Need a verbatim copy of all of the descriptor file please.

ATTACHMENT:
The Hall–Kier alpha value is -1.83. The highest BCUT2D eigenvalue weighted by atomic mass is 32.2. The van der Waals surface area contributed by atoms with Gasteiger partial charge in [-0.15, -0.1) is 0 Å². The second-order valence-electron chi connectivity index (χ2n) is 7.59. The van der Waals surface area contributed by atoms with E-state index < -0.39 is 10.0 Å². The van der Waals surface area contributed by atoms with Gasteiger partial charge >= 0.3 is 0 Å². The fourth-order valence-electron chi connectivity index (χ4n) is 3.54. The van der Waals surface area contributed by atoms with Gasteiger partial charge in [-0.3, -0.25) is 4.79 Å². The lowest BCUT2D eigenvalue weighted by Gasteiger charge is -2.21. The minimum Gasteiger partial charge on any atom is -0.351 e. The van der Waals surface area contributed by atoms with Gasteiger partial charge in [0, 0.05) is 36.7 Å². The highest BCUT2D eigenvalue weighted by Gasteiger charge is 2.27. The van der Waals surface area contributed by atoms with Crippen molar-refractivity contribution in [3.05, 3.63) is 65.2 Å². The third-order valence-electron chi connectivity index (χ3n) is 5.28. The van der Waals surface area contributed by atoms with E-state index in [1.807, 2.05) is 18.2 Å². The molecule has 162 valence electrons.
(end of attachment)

The Hall–Kier alpha value is -1.83. The highest BCUT2D eigenvalue weighted by atomic mass is 32.2. The van der Waals surface area contributed by atoms with Gasteiger partial charge in [-0.15, -0.1) is 0 Å². The second-order valence-electron chi connectivity index (χ2n) is 7.59. The van der Waals surface area contributed by atoms with E-state index < -0.39 is 10.0 Å². The van der Waals surface area contributed by atoms with Gasteiger partial charge >= 0.3 is 0 Å². The fourth-order valence-electron chi connectivity index (χ4n) is 3.54. The van der Waals surface area contributed by atoms with Gasteiger partial charge in [-0.3, -0.25) is 4.79 Å². The lowest BCUT2D eigenvalue weighted by Gasteiger charge is -2.21. The minimum Gasteiger partial charge on any atom is -0.351 e. The van der Waals surface area contributed by atoms with Gasteiger partial charge in [0, 0.05) is 36.7 Å². The highest BCUT2D eigenvalue weighted by Gasteiger charge is 2.27. The van der Waals surface area contributed by atoms with Crippen molar-refractivity contribution in [3.05, 3.63) is 65.2 Å². The third-order valence-electron chi connectivity index (χ3n) is 5.28. The van der Waals surface area contributed by atoms with E-state index in [1.807, 2.05) is 18.2 Å². The molecule has 162 valence electrons.